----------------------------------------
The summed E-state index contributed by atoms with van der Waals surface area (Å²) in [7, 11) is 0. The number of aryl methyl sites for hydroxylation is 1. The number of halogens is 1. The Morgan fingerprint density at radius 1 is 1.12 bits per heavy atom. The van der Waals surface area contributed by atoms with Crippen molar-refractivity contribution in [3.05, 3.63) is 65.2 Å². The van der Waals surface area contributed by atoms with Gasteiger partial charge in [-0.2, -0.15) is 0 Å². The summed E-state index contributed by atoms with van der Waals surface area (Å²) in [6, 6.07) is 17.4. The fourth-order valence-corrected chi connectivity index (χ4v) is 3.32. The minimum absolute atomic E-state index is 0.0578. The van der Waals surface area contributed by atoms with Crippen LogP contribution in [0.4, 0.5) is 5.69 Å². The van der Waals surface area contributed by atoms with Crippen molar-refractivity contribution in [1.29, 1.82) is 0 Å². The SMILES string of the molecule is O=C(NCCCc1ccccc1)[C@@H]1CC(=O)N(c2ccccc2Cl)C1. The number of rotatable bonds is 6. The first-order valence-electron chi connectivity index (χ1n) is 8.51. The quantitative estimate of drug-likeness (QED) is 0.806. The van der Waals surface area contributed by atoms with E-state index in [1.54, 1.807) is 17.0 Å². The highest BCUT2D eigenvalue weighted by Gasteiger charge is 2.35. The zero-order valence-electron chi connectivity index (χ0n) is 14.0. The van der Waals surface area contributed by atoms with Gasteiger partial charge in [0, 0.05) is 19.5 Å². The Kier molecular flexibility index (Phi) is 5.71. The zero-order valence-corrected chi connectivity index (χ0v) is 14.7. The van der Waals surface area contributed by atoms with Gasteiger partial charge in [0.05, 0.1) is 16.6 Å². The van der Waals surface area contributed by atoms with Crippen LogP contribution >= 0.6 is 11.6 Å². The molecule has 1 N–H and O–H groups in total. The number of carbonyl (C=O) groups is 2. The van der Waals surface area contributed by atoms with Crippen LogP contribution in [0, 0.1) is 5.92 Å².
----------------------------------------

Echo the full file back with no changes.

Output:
The summed E-state index contributed by atoms with van der Waals surface area (Å²) in [7, 11) is 0. The number of aryl methyl sites for hydroxylation is 1. The number of halogens is 1. The Morgan fingerprint density at radius 1 is 1.12 bits per heavy atom. The van der Waals surface area contributed by atoms with Crippen molar-refractivity contribution in [3.05, 3.63) is 65.2 Å². The van der Waals surface area contributed by atoms with Gasteiger partial charge in [-0.2, -0.15) is 0 Å². The summed E-state index contributed by atoms with van der Waals surface area (Å²) in [6, 6.07) is 17.4. The fourth-order valence-corrected chi connectivity index (χ4v) is 3.32. The minimum absolute atomic E-state index is 0.0578. The van der Waals surface area contributed by atoms with Crippen LogP contribution in [0.4, 0.5) is 5.69 Å². The van der Waals surface area contributed by atoms with Crippen molar-refractivity contribution in [1.29, 1.82) is 0 Å². The SMILES string of the molecule is O=C(NCCCc1ccccc1)[C@@H]1CC(=O)N(c2ccccc2Cl)C1. The number of rotatable bonds is 6. The first-order valence-electron chi connectivity index (χ1n) is 8.51. The quantitative estimate of drug-likeness (QED) is 0.806. The van der Waals surface area contributed by atoms with E-state index in [1.54, 1.807) is 17.0 Å². The highest BCUT2D eigenvalue weighted by Gasteiger charge is 2.35. The zero-order valence-electron chi connectivity index (χ0n) is 14.0. The van der Waals surface area contributed by atoms with Gasteiger partial charge in [0, 0.05) is 19.5 Å². The Kier molecular flexibility index (Phi) is 5.71. The zero-order valence-corrected chi connectivity index (χ0v) is 14.7. The van der Waals surface area contributed by atoms with Gasteiger partial charge in [0.05, 0.1) is 16.6 Å². The van der Waals surface area contributed by atoms with Crippen LogP contribution >= 0.6 is 11.6 Å². The molecule has 1 N–H and O–H groups in total. The number of carbonyl (C=O) groups is 2. The van der Waals surface area contributed by atoms with Crippen LogP contribution in [0, 0.1) is 5.92 Å².